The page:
Scrap Recycling in U.S. Has Increased Economic Impact

According to a recent study – published by Washington-based Institute of Scrap Recycling Industries (ISRI), Inc. – purchasing, processing and brokering old materials to be manufactured into new products provide more than 470,000 persons with jobs and generate nearly 106 billion dollar annually in economic activity in the United States.

This analysis, conducted by the independent consulting firm of John Dunham and Associates, New York, documents the contribution of the scrap recycling industry to the economy of the country in terms of employment, tax generation and economic benefit. The authors of the study found that in 2015 round about 149,000 jobs are being directly supported by the manufacturing and brokerage operations of the business branch. In addition to this, more than 322,500 jobs in the U.S. economy are indirectly supported by the scrap recycling industry through suppliers (firms providing goods and services to scrap recyclers and brokers) and the indirect impact of the industry’s expenditures (re-spending of wages by workers in the direct and supplier sectors).

As reported, the U.S. scrap recycling industry accounts for 0.68 percent (or 105.81 billion dollar) of the nation’s total economic activity. This makes the branch similar in size to the data processing and hosting industry, the dental industry and the automotive repair industry. Federal, state and local governments benefit also from the scrap recycling industry, because this sector of the U.S. economy generates about 4.39 billion US-Dollar in state and local revenues annually. Another sum of 6.76 billion US-Dollar in federal taxes is paid per year by the industry and its employees.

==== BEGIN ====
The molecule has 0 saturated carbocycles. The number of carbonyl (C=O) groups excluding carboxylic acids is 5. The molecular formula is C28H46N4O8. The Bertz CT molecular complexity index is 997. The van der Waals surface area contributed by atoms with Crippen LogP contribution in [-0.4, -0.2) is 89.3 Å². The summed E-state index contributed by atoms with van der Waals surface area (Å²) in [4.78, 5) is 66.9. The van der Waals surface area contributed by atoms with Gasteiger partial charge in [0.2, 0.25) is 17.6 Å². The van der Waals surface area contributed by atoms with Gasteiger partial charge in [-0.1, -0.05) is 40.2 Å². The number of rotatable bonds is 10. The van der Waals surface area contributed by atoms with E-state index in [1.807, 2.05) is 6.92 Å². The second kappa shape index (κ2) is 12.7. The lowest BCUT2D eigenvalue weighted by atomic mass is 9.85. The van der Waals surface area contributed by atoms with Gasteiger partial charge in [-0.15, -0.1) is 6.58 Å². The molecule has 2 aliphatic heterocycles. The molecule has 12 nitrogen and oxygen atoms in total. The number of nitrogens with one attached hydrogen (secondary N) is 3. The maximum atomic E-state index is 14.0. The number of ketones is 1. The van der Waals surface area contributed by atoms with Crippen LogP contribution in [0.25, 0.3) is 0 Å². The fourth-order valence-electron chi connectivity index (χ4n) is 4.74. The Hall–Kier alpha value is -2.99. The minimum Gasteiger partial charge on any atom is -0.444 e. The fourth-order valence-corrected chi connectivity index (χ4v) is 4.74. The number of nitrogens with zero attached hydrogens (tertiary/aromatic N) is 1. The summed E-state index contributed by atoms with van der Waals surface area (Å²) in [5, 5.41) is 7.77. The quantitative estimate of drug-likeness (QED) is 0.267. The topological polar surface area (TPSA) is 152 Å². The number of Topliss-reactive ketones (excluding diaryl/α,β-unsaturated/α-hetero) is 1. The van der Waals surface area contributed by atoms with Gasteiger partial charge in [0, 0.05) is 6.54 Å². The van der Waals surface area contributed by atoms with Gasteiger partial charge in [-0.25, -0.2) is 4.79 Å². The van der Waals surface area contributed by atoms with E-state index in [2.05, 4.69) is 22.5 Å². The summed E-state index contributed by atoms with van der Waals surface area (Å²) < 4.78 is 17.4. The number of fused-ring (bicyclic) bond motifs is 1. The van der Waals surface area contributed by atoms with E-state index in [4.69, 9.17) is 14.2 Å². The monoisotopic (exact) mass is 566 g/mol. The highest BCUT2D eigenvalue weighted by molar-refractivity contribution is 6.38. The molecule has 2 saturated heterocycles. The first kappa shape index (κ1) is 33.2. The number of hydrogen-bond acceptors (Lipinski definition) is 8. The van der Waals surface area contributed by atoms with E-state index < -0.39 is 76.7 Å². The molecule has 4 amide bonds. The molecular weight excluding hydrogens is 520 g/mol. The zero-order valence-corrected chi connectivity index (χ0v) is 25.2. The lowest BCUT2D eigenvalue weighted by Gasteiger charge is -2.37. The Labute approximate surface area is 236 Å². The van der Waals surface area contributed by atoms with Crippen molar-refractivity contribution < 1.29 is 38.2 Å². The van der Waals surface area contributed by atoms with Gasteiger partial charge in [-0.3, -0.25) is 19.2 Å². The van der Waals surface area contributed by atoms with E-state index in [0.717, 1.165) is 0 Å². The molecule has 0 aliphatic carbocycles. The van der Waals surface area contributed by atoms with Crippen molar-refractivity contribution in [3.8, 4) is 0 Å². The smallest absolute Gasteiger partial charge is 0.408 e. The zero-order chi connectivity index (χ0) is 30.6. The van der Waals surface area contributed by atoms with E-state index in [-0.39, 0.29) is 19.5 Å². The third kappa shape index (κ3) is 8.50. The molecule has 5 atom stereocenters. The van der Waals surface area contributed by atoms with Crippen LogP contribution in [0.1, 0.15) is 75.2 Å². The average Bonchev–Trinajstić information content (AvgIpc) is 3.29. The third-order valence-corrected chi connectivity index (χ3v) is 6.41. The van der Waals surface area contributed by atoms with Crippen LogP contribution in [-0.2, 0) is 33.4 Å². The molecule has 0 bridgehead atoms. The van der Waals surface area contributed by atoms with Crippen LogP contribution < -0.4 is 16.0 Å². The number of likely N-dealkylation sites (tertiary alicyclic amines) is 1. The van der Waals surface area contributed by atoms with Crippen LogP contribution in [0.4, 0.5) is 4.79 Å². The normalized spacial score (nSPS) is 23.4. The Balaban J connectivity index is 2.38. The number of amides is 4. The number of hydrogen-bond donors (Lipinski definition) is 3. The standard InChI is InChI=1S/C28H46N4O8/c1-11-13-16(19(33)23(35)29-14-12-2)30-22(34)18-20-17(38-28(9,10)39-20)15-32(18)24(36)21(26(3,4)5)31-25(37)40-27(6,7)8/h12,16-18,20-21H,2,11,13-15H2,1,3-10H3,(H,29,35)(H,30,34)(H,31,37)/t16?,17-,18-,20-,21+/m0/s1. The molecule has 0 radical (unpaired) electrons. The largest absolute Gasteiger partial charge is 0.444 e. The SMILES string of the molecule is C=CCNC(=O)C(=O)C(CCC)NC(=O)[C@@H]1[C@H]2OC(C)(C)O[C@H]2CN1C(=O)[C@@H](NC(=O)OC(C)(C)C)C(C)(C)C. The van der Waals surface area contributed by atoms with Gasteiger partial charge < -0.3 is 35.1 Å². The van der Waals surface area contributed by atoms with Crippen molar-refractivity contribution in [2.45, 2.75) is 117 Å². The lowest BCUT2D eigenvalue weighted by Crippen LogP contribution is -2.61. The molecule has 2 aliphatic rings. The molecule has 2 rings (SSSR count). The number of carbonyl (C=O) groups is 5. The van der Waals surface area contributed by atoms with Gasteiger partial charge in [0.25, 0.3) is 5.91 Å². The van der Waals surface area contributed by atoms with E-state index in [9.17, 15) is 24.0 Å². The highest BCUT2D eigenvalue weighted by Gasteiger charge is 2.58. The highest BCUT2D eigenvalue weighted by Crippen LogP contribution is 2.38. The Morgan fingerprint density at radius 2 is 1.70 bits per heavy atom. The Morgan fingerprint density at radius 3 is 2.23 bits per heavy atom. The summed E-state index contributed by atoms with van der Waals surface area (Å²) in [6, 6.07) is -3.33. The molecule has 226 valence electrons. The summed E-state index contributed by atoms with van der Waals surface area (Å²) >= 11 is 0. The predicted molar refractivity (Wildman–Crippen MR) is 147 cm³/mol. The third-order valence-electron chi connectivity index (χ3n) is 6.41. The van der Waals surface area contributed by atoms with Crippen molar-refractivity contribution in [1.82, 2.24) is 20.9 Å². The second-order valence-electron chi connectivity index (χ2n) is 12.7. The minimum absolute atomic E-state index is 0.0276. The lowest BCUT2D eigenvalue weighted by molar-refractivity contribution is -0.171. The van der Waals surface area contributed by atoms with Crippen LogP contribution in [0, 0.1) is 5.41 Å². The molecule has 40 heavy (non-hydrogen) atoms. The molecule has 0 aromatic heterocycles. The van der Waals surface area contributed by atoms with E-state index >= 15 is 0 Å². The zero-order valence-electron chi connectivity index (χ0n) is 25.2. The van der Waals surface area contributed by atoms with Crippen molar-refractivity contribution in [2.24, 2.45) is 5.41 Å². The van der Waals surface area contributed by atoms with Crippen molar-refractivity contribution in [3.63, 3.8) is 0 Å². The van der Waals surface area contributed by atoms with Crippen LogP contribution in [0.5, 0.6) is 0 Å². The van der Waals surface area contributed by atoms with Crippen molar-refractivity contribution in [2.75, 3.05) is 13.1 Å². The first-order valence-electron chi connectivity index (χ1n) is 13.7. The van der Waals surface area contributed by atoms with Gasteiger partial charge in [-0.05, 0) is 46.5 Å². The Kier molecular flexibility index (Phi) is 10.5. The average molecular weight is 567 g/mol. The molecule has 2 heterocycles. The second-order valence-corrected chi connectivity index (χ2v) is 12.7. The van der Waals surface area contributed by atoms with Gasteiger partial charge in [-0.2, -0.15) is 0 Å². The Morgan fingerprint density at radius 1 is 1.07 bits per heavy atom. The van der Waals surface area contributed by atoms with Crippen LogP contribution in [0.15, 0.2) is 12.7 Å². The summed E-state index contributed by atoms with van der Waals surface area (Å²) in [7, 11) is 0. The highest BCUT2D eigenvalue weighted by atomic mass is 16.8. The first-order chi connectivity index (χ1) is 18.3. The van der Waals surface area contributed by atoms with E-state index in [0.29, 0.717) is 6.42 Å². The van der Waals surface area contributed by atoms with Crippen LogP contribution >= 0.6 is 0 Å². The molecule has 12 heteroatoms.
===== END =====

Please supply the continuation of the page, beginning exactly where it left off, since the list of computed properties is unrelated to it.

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In the United States exports of scrap commodities account for 26.79 percent of the industry’s economic activity and are connected with some 125,000 jobs. The authors of the economic impact study found that in this year about 39,000 jobs are directly supported by the export activities associated with the processing and brokerage operations of U.S. scrap recyclers. Further jobs (more than 86,000) are created as a result of supplier operations and through the indirect effects of scrap recycling exports. All of this activity generates 28.34 billion US-Dollar in economic benefits in the United States and contributes 1.31 billion US-Dollar in tax revenues for the federal government and 1.65 billion US-Dollar in state and local taxes, concludes the report.

The export plays an important role in the industry. Many materials (such as ferrous and nonferrous metals, post-consumer paper or electronics) would probably not be recycled because there is no demand for them in the United States, says the ISRI study. According to the information, China imports large quantities of paper for reprocessing because wood pulp is expensive in Asia. This also applies to electronic products. As reported, there is not enough demand in the United States for the more expensive post consumer materials (like gold and titanium) that may be smelted out of circuit boards, capacitors and other electronic parts. But countries like India, where the demand for gold is high, would see value in these materials.

The growing international demand for all manner of commodities ranging from iron and steel to paper, nonferrous metals such as aluminum, copper and zinc, plastics, rubber and more sustains the U.S. foreign trade activities. In 2013, the industry exported nearly 23.7 billion US-Dollar in commodity grade scrap products to more than 160 counties.

Photo: © Peter Titmuss |